My choice right now at SS is Alex Gonzalez. His defense intrigues me. As for Edgar, I guess we will never know if he would have gotten comfortable in Boston. But if he flops in Atlanta, at least then we will know it wasn't about getting comfortable so much as getting old.

BTW, there's a post in me, in a more contemplative mode, about Steven Goldman's Mind Game, particularly the chapter on controlling the strike zone. More later, I hope.
Shortstop Carousel Pt. III: Now What?

Yesterday and earlier, we looked into the relative strengths and weaknesses of incumbent Sox SS Edgar Renteria versus a couple rumored options. But we failed to compare him to his current real-life replacement: nothing. Had we done so, we might have seen those 30 errors as a small price to pay for Renteria's value-above-a-warm-body factor.

But now that we are there, and we know something will happen, let's consider two more options. First, in exchange the Sox acquired uber-prospect Andy Marte. Since Marte is further along in his development and boasts both power and defense on his resume, it's a bit generous to say Hanley Ramirez' departure makes this a wash, but Hanley's value increases slightly as a shortstop, so we will call this even. Add up all the deals and you've got Beckett + Lowell + Mota + Loretta for Renteria + Mirabelli + the two minor league pitchers. Four major league contributors (we'll remove "stud" from Beckett's name til that shoulder performs a bit) for a backup catcher, a shortstop who should have been better, and two kids. If we stopped there, one could scarcely complain.

But option A, supposedly, is to flip Marte for Lugo. Amazingly, it's the Devil Rays who have been objecting, although seasoned rumor readers will know that most GMs consider it impossible to talk to the D-Rays because they will always insist on your four best players in exchange for their refuse. From my perspective, it should be the Sox objecting. If Marte is the new Hanley Ramirez... well, it was risky to trade the original Hanley for a top-of-the-rotation starter, so I can't see why we would trade the next Hanley for a guy whose play might be nearly replicated off the waiver wire or bottom of the free agent market.

Which turns us, one can hope, to option B. Alex Gonzalez is the best freebie out there, despite a nightmarish .300-ish on-base %. He HAS hit for power -- 25 homers in 2004, in Miami no less -- before crashing back to Earth last year. Still, his 500 outs a year aren't as devastating with Loretta now taking care of business in the #2 slot; he could get his power stroke back in friendly Fenway; and he's good-glove, great-arm in the field. Think of him as Pokey Reese, except replace a dozen or so slap singles with three-run bombs.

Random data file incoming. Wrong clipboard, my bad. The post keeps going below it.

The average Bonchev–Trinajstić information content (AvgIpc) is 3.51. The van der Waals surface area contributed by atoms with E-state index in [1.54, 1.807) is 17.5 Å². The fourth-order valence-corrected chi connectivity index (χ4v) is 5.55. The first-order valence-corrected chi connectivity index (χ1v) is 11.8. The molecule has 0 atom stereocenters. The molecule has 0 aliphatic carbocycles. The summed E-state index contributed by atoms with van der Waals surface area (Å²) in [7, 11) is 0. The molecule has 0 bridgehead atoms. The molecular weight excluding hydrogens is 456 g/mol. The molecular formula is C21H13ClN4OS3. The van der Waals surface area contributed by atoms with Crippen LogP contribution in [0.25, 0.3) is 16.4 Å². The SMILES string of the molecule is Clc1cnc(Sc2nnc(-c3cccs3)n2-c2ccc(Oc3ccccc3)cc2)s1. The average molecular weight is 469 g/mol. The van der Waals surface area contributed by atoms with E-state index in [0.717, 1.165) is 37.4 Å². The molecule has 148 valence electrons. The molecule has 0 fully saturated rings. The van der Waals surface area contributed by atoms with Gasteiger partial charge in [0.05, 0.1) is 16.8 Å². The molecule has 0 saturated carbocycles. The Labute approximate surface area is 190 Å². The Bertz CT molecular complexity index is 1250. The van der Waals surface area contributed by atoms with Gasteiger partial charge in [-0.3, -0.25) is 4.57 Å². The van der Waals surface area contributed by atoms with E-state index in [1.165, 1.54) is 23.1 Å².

So do we really like Alex Gonzalez? Not especially. But is the differential between him and Lugo worth giving up a great prospect?? No freakin' way.

Update! A certain Belgian cyclist points out that Alex Cora is another option already on board. He can be counted on for about a .700 OPS, and last time he played 138 games (in LA) he had 8 errors. So I would guess he can field. Presumably Pedroia is waiting in the wings, arriving no later than 2007.

Wednesday, December 07, 2005

How Can This Have Happened?

Someone in the Sox' office has nude photos of all the other owners. That's the only way to explain some of the trades we've been on the receiving end of in the last 8 years. Pedro for Armas and Pavano? Schilling for ... what was his name again?? Varitek and Lowe for Slocumb? And now... Mark Loretta for Doug Mirabelli? [I'll hold off on grading the Beckett trade, I still believe in some jinxes.]

Anyway, I simply can't see why we should be the recipients of such a lopsided deal. Mirabelli was a really useful guy, a luxury as a backup, but was never going to hit enough to warrant a feature role, even if Varitek wasn't around. I wrote last year that Mirabelli kills lefties, and even in the throes of a weak season in 2005 he still rang up a .356 OB%-.420 Slug-.776 OPS. Not too shabby. But a guy who gets 140 at-bats and serves as one pitcher's personal receiver simply isn't all that important.

Loretta, meanwhile, is almost an on-base machine. His career numbers, even in pitcher's parks in San Diego, are .365-.408-.773. Last year was an off-year, which combined with his age (34) is presumably why the Padres let him go. He was an all-star in 2004, when he hit .335 with an OPS just under .900, and at least one website claimed he was a gold-glove caliber defender. He came back to Earth some last season, presumably because of injuries given that he only played 105 games, and his slugging lost 150 points (to .347), well below any past performances. Bears watching. As does his transition to the AL, where he's never played.

But I like his chances -- the AL is the nibblers' league, and Loretta's hallmark, like many of his new teammates, is patience. As much as his slugging has fluctuated, his OB% numbers are steadily between .350 and .390... and as I said last night, for the table setters slugging isn't nearly as important as getting on. His strikeout totals the last four seasons are 37, 62, 45, 34. Good news, considering he's replacing Bellhorn for whom those numbers would reflect his last four months. Walk numbers max out in the high 50s, but last year he saw 3.9 pitches per at-bat, a Manny-like number. If healthy and rejuvenated (as a switch to the big time should guarantee), he will fit in perfectly with the Sox lineup.